When it comes to lighting products, I’ve had a long and generally good experience with Yeelight’s bulbs, light strips, and other smart lights – even when they’ve been rebadged for Xiaomi under the Mi/Mijia smart home brand. Not all of their products have been so great, but in the case of today’s review, I would argue that Yeelight has gone the extra mile – not only with a refreshing new angle on lighting but also for their dedication to the new smart home standard, Matter. Today’s product review is for the Yeelight Cube Smart Lamp, although as you’ll see, it’s not a lamp in any traditional sense, and ‘it’ should actually be ‘they’. Read on…
PACKAGING | CONTENTS
The Yeelight Cube Smart Lamp exists as three separate models; the ‘Panel’, the ‘Spot’, and the ‘Matrix’. Each of these is the same in terms of size and shape, but each offers something distinct. They can all work together, however. More on the differences in a bit.
To slightly complicate things, each cube can be bought as part of what you might call a basic starter pack, which includes one cube and a base, which both power the Cube(s) and connects to your network, or as an ‘extension’, meaning you get the cube by itself, without the base to power it. In the case of the above, you can see this is the pack that includes the base and one ‘Panel’ cube.
The box for the ‘starter’ pack is larger due to the included power supply and aforementioned base unit.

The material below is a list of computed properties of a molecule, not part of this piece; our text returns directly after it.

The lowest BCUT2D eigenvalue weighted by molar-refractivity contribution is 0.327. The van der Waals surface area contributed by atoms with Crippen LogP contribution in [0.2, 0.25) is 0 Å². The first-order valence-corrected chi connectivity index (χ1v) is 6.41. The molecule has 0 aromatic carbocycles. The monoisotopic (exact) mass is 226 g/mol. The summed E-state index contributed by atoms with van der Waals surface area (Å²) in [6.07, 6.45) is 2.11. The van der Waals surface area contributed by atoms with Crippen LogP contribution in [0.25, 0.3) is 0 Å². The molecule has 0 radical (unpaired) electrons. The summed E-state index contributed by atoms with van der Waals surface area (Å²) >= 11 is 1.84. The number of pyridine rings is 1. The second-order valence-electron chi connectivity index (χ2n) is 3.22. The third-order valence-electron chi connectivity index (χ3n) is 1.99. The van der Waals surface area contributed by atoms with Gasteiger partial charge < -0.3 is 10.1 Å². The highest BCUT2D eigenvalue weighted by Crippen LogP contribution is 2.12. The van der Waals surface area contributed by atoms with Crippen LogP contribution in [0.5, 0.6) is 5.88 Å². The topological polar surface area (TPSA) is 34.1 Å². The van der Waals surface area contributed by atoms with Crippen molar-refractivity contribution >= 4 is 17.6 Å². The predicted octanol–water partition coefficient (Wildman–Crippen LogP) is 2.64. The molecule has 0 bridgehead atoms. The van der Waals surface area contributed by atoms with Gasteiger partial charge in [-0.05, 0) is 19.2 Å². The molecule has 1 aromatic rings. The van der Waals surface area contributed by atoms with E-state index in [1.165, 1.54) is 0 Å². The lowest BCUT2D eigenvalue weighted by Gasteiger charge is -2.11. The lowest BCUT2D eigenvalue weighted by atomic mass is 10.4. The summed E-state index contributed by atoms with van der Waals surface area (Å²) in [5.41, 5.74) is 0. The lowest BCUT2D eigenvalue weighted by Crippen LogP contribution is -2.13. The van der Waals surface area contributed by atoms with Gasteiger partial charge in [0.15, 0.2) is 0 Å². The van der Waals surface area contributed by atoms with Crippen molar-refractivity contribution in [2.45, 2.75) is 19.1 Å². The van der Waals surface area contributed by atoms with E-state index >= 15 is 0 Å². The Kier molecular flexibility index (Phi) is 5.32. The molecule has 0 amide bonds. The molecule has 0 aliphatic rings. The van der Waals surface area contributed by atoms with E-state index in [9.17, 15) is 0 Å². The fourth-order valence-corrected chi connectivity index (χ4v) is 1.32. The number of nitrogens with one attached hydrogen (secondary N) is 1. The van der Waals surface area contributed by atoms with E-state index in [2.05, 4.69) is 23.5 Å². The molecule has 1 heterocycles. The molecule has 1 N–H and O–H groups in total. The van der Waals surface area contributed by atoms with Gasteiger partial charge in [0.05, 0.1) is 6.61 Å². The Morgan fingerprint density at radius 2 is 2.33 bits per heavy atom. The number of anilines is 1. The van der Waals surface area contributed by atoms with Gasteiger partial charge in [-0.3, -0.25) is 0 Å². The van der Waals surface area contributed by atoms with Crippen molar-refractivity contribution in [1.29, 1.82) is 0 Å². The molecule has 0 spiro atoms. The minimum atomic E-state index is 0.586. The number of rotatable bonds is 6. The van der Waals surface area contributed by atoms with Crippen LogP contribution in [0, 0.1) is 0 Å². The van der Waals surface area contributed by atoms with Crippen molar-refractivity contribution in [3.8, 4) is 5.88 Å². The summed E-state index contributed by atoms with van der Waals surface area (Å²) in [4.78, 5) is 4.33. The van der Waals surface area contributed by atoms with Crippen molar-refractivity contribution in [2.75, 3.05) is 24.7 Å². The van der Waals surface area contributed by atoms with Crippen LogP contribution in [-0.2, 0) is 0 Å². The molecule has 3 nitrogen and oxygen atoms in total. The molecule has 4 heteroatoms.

Starting with the base, which is actually the part that both connects to your smart home and your network. To connect to your home network, it uses standard 2.4GHz WiFi. It would’ve been nice to have seen Thread used here, but Yeelight doesn’t seem to have gone down that route, instead sticking with WiFi and Bluetooth Mesh for some of its other products. The base matches the cubes in terms of two of its three dimensions (square, essentially), with a touch-sensitive indent acting as a multi-function button on the front. The back of the cube is home to a coaxial port for the power supply, and the upper face houses a recessed circle containing four metallic rings. This is what transmits power and data from the base to cubes connected to it in series. The relevant information is etched on this surface as well, which includes not only basic electrical specs but also the Matter QR code. Yes, if you weren’t already aware, whilst this can work with HomeKit, it does so via Matter, so there’s no HomeKit code as such. As regards the aforementioned rings, each cube also has one of these sets of rings, along with an ‘opposing’ connection to pass on the power/data to successive cubes, which I’ll show you in a bit. The underside, which you’ll only see if the base is stood on its side, houses a stylised version of the Yeelight logo.